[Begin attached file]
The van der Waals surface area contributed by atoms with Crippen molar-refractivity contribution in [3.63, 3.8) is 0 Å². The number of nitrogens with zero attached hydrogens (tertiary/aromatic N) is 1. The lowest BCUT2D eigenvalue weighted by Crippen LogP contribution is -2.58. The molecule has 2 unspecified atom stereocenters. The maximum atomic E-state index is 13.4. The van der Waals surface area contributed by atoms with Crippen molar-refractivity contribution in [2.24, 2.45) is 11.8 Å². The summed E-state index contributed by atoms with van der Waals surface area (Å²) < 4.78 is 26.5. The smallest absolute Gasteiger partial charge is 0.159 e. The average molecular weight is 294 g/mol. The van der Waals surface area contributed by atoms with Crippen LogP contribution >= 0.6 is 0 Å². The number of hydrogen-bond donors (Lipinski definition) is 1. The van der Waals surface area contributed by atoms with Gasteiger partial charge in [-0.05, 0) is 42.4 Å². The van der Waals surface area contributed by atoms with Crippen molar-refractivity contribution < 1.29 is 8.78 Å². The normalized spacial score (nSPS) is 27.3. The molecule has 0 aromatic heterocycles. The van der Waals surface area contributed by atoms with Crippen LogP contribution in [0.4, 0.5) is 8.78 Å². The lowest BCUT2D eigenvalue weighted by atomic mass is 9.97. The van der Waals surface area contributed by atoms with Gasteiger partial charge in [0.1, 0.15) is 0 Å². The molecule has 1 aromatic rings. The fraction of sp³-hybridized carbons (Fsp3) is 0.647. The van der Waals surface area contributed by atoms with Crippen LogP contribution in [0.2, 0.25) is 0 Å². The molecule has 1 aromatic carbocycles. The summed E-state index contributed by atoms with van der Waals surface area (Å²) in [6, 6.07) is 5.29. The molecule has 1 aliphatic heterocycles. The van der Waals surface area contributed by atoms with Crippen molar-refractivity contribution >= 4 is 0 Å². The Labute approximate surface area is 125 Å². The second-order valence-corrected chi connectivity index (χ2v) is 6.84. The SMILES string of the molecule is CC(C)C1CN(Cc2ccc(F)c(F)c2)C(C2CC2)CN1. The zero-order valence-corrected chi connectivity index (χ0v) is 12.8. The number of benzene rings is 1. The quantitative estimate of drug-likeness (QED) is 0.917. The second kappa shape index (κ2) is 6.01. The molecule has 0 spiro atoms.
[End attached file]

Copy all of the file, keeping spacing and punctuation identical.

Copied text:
The van der Waals surface area contributed by atoms with Crippen molar-refractivity contribution in [3.63, 3.8) is 0 Å². The number of nitrogens with zero attached hydrogens (tertiary/aromatic N) is 1. The lowest BCUT2D eigenvalue weighted by Crippen LogP contribution is -2.58. The molecule has 2 unspecified atom stereocenters. The maximum atomic E-state index is 13.4. The van der Waals surface area contributed by atoms with Crippen molar-refractivity contribution in [2.24, 2.45) is 11.8 Å². The summed E-state index contributed by atoms with van der Waals surface area (Å²) < 4.78 is 26.5. The smallest absolute Gasteiger partial charge is 0.159 e. The average molecular weight is 294 g/mol. The van der Waals surface area contributed by atoms with Crippen LogP contribution >= 0.6 is 0 Å². The number of hydrogen-bond donors (Lipinski definition) is 1. The van der Waals surface area contributed by atoms with Gasteiger partial charge in [-0.05, 0) is 42.4 Å². The van der Waals surface area contributed by atoms with Crippen molar-refractivity contribution < 1.29 is 8.78 Å². The normalized spacial score (nSPS) is 27.3. The molecule has 0 aromatic heterocycles. The van der Waals surface area contributed by atoms with Crippen LogP contribution in [0.4, 0.5) is 8.78 Å². The lowest BCUT2D eigenvalue weighted by atomic mass is 9.97. The van der Waals surface area contributed by atoms with Gasteiger partial charge in [0.1, 0.15) is 0 Å². The molecule has 1 aromatic rings. The fraction of sp³-hybridized carbons (Fsp3) is 0.647. The van der Waals surface area contributed by atoms with Crippen LogP contribution in [0.2, 0.25) is 0 Å². The molecule has 1 aromatic carbocycles. The summed E-state index contributed by atoms with van der Waals surface area (Å²) in [6, 6.07) is 5.29. The molecule has 1 aliphatic heterocycles. The van der Waals surface area contributed by atoms with Crippen molar-refractivity contribution >= 4 is 0 Å². The Labute approximate surface area is 125 Å². The second-order valence-corrected chi connectivity index (χ2v) is 6.84. The SMILES string of the molecule is CC(C)C1CN(Cc2ccc(F)c(F)c2)C(C2CC2)CN1. The zero-order valence-corrected chi connectivity index (χ0v) is 12.8. The number of benzene rings is 1. The quantitative estimate of drug-likeness (QED) is 0.917. The second kappa shape index (κ2) is 6.01. The molecule has 0 spiro atoms.